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January 29, 1993


Appeal from the Superior Court of the District of Columbia; (Hon. Emmet G. Sullivan, Trial Judge)

Before Ferren, Terry, and Steadman, Associate Judges. Opinion for the court by Associate Judge Terry. Concurring opinion by Associate Judge Ferren.

The opinion of the court was delivered by: Terry

4902*1104TERRY, Associate Judge : Appellants, husband and wife, filed this action seeking damages for emotional injuries caused by the alleged negligence of appellees' employees which ultimately resulted in the "wrongful birth" of a disabled child. The trial court dismissed the case under Super. Ct. Civ. R. 12 (b)(6) for failure to state a claim upon which relief could be granted. Our decisions have left open the question of whether such a claim may be asserted under District of Columbia law. We answer that question today in the negative and affirm the order of dismissal.


Appellant Anne Cauman and her husband consulted with Dr. John Larsen, Jr., a specialist in genetic counseling at George Washington University Hospital, regarding Ms. Cauman's pregnancy. Because she was then in her late thirties, Ms. Cauman and her husband were fearful that their child might be born with some defect or impairment. They told Dr. Larsen that the fetus would be aborted in the event that he detected any genetic abnormalities. After performing an amniocentesis on Ms. Cauman and analyzing specimen chromosomes from both parents, Dr. Larsen advised them that these tests revealed no abnormalities.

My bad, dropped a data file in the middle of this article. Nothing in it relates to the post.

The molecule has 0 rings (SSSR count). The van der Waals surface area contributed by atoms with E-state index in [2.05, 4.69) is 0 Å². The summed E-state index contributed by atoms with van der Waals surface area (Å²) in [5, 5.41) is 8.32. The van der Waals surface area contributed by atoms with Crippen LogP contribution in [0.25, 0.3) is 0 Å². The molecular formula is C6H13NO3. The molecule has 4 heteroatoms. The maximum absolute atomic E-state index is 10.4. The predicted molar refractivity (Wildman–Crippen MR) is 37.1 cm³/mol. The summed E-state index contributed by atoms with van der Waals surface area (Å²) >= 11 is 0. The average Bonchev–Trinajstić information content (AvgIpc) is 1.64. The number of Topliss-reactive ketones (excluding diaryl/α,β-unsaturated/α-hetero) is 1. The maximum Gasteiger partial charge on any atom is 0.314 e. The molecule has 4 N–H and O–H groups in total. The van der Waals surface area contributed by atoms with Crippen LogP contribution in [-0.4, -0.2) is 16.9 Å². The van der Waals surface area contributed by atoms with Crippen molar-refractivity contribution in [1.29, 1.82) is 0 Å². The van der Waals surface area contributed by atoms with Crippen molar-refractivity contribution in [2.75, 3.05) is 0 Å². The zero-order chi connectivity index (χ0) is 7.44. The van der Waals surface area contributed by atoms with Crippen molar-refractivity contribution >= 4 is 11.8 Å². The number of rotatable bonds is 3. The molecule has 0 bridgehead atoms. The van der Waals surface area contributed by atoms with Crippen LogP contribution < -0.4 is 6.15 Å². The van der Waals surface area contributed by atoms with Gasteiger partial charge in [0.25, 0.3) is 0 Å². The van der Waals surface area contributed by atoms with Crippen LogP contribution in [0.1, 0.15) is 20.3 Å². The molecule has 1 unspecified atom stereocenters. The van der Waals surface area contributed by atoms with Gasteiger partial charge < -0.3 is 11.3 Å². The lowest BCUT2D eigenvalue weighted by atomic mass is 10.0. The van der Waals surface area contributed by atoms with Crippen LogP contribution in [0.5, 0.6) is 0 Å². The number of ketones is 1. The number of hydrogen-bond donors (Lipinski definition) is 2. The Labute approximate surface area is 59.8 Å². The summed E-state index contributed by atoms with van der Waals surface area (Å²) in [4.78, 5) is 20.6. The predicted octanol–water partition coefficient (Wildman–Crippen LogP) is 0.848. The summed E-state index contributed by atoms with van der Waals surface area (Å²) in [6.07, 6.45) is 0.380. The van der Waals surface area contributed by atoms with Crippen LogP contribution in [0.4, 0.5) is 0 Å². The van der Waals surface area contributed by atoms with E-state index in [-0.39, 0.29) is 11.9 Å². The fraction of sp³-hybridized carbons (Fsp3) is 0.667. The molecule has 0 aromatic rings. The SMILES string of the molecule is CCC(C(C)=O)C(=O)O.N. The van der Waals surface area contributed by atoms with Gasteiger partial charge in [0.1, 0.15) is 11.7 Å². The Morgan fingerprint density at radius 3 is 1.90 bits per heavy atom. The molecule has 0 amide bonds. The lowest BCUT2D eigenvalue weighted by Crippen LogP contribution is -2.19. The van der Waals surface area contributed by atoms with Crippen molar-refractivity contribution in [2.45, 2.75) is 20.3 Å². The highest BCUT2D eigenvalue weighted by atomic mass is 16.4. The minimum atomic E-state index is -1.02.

The couple then sought a second opinion from Dr. Kenneth Rosenbaum, a genetics specialist at Children's Hospital. As they had done with Dr. Larsen, they informed Dr. Rosenbaum that the fetus would be aborted if he discovered any genetic abnormalities. Dr. Rosenbaum reviewed the data collected by Dr. Larsen and advised them that he concurred in Dr. Larsen's opinion.

Thus assured by both doctors, Ms. Cauman elected to continue her pregnancy and not to seek an abortion. The pregnancy appears to have been uneventful. Regrettably, however, the son that was born to Ms. Cauman a few months later was afflicted with severe mental and physical disabilities. Postnatal testing revealed that these disabilities were due to a chromosomal defect. After appellants concluded that they were incapable of providing for their son's special needs, he was adopted by another couple at the age of ten months and now resides in another state. The child is not a party to this litigation.

Appellants sued the hospitals and the physicians *fn1 for damages for the emotional injuries they suffered as a result of the birth of their disabled son. *fn2 They alleged that these injuries stemmed from appellees' negligence in failing to discover the genetic abnormalities in the fetus because they would have sought an abortion if the doctors had informed them of their son's disabilities. The trial court dismissed appellants' complaint under Rule 12 (b)(6) for failure to state a claim upon which relief could be granted.